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Loreto Normanhurst learn by doing

Elizabeth Green, knowledge and learning strategist at an independent school for girls in NSW, decided to jump head first into the Maker Movement and enter her school in the 2016 Write a Book in a Day competition. She shared her story with The Sydney Morning Herald on 25 July 2016.

“The rise of DIY culture has been steady over the last 10 years, from humble home renovation to historic barn conversion, master chefs to junior chefs, shark tank entrepreneurship to Lord of the Flies-esque survival in the wild.

We have a national appetite for so-called regular people knee deep in creating. But there’s something else happening in public libraries and public spaces – the Maker Movement is gaining momentum and it’s bringing individuals and groups of individuals together to create, and sometimes market, viable products.

The movement isn’t just about making a buck, though. Increasingly young people and families are spending their Saturday afternoons learning how to do ‘stuff’.

I often wonder whether the Maker Movement is a reaction to an educational system that has too long privileged learning in the abstract over learning by doing, so much so that millennials (like me), Gen Xers and Gen Ys are flooding YouTube with homespun ‘how to’ tutorials – be it how to crochet a doily or program an arduino.

The willingness of libraries to turn over floor space to these enthusiastic tinkerers has inspired many school libraries to follow suit and bring more ‘doing’ into educational philosophy, or perhaps more fittingly, back into educational philosophy.

Loreto Normanhurst staff recently undertook professional development with educator Gary Stager, who reminded us that it was constructivist educationist Jean Piaget who said that knowledge is a consequence of experience.

Perhaps he might have foreseen the trend towards people learning by doing or perhaps he simply had the common sense to think that if we offer children the experience of doing something they will surely construct knowledge in the process. With this idea in mind the Loreto library ran Write a Book in a Day, effectively creating a school within a school where 116 students gathered in the library to be writers, illustrators, editors and team members for the day. We had five primary school teams and nine secondary school teams, with 14 books produced in the one day.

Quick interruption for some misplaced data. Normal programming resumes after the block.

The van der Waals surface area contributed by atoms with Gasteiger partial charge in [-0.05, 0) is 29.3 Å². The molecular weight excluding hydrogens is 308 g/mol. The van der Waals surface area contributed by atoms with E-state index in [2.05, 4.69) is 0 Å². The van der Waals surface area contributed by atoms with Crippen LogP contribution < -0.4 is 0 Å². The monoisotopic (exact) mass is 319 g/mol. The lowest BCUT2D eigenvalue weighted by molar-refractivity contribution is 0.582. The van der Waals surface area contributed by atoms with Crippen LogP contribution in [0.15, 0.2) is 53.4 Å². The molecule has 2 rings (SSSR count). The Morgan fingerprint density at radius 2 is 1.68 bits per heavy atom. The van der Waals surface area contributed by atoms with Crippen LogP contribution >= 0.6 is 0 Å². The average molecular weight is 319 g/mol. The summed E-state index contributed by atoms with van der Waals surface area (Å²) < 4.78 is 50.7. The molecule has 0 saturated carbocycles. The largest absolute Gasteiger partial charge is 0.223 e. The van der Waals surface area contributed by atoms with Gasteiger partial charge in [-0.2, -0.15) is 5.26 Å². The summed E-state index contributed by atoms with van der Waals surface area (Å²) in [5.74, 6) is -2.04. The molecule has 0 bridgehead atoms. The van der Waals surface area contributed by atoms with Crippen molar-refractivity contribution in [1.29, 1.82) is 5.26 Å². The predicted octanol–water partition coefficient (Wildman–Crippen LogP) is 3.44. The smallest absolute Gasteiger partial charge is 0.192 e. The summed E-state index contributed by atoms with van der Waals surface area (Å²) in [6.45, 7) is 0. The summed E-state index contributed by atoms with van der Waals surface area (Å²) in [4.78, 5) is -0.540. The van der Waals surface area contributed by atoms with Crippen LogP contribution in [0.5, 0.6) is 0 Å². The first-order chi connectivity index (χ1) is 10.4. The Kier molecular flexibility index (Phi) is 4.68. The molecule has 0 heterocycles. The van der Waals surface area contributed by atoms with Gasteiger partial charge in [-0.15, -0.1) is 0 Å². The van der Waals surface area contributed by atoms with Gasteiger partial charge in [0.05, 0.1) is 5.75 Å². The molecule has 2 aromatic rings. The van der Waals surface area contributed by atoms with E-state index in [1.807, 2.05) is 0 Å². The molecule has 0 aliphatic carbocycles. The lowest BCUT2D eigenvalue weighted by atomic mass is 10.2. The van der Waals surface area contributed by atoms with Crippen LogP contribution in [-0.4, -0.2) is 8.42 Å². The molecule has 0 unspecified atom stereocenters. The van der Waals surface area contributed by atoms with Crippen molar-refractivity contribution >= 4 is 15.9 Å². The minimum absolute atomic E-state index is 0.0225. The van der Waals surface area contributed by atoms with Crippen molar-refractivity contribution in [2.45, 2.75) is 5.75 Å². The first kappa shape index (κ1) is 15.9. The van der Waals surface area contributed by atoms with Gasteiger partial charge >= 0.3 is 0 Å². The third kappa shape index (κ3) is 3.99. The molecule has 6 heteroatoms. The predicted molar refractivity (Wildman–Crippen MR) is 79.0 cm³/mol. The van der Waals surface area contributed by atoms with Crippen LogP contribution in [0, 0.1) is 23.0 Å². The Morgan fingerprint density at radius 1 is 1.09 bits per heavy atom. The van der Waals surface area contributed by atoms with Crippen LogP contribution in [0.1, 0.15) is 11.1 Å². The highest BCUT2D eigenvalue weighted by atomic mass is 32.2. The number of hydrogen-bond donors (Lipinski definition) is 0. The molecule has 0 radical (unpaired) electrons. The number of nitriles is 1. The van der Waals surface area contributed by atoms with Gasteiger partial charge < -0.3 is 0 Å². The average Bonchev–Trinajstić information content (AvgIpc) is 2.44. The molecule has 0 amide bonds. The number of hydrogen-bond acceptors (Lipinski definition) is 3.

Watching the students resolve creative differences, act on one another’s ideas, communicate (and sometimes fail to communicate) was an absolute delight. The library was abuzz with high intensity but it was the students who brought the intensity. When Stager spoke to the staff, he spoke about tapping into the intensity and passion that young people have by offering them real world opportunities to create.

While they had a set of parameters to adhere to, stories, illustrations and creative decisions were entirely the students’ own. Once published, the books are packaged and sent to children who, for a multitude of reasons, are confined to hospital beds and therefore confined to experiencing the world outside through the magic of books and storytelling.

Moving away from what Stager termed ‘fake problems’ to engaging with the real world is crucial in making learning meaningful. A moment that brought this home to me was when a group reached 6.30pm and realised that they were about 1000 words shy of the minimum word limit. Their disappointment was palpable on hearing that they would be disqualified from the judging process. When they were reminded that the kids would still receive and read their books it was like watching a Dr Jekyll/Mr Hyde transformation: it really wasn’t about the accolades, but the altruism of creating joy for someone they will most likely never meet.

The day was as much a pastoral exercise as it was an academic one. On one hand, giving students more than a 55-minute period to experiment with and execute an idea led to what psychologists often call ‘flow’, a positive feeling of being completely immersed in a task or an energised focus. The flip side was the collaborative aspect. We know that soft skills such as emotional intelligence and empathy are essential in workplaces of the future and an activity like Write a Book in a Day brought the necessity of collaborative skills to the fore. Not only do all students gain from shared expertise where each individual plays a role but also from the sheer difficulty of working under stressful conditions with a variety of personalities.”

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